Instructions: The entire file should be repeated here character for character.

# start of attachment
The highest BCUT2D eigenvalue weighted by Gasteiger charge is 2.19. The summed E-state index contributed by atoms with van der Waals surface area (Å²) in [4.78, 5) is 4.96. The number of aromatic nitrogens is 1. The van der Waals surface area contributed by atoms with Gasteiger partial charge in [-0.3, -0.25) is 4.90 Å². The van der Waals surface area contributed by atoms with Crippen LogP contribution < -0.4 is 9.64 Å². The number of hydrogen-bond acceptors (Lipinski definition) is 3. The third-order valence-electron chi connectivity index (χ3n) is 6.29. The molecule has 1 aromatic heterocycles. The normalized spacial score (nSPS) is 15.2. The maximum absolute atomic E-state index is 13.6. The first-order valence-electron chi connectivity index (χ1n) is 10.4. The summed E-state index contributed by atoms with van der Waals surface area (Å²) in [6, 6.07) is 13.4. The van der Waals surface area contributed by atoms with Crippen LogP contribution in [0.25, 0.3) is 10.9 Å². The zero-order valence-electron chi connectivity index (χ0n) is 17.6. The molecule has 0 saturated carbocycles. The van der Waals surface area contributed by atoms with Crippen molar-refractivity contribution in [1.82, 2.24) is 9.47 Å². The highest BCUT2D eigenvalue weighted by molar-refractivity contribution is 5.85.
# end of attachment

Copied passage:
The highest BCUT2D eigenvalue weighted by Gasteiger charge is 2.19. The summed E-state index contributed by atoms with van der Waals surface area (Å²) in [4.78, 5) is 4.96. The number of aromatic nitrogens is 1. The van der Waals surface area contributed by atoms with Gasteiger partial charge in [-0.3, -0.25) is 4.90 Å². The van der Waals surface area contributed by atoms with Crippen LogP contribution < -0.4 is 9.64 Å². The number of hydrogen-bond acceptors (Lipinski definition) is 3. The third-order valence-electron chi connectivity index (χ3n) is 6.29. The molecule has 1 aromatic heterocycles. The normalized spacial score (nSPS) is 15.2. The maximum absolute atomic E-state index is 13.6. The first-order valence-electron chi connectivity index (χ1n) is 10.4. The summed E-state index contributed by atoms with van der Waals surface area (Å²) in [6, 6.07) is 13.4. The van der Waals surface area contributed by atoms with Crippen LogP contribution in [0.25, 0.3) is 10.9 Å². The zero-order valence-electron chi connectivity index (χ0n) is 17.6. The molecule has 0 saturated carbocycles. The van der Waals surface area contributed by atoms with Crippen molar-refractivity contribution in [1.82, 2.24) is 9.47 Å². The highest BCUT2D eigenvalue weighted by molar-refractivity contribution is 5.85.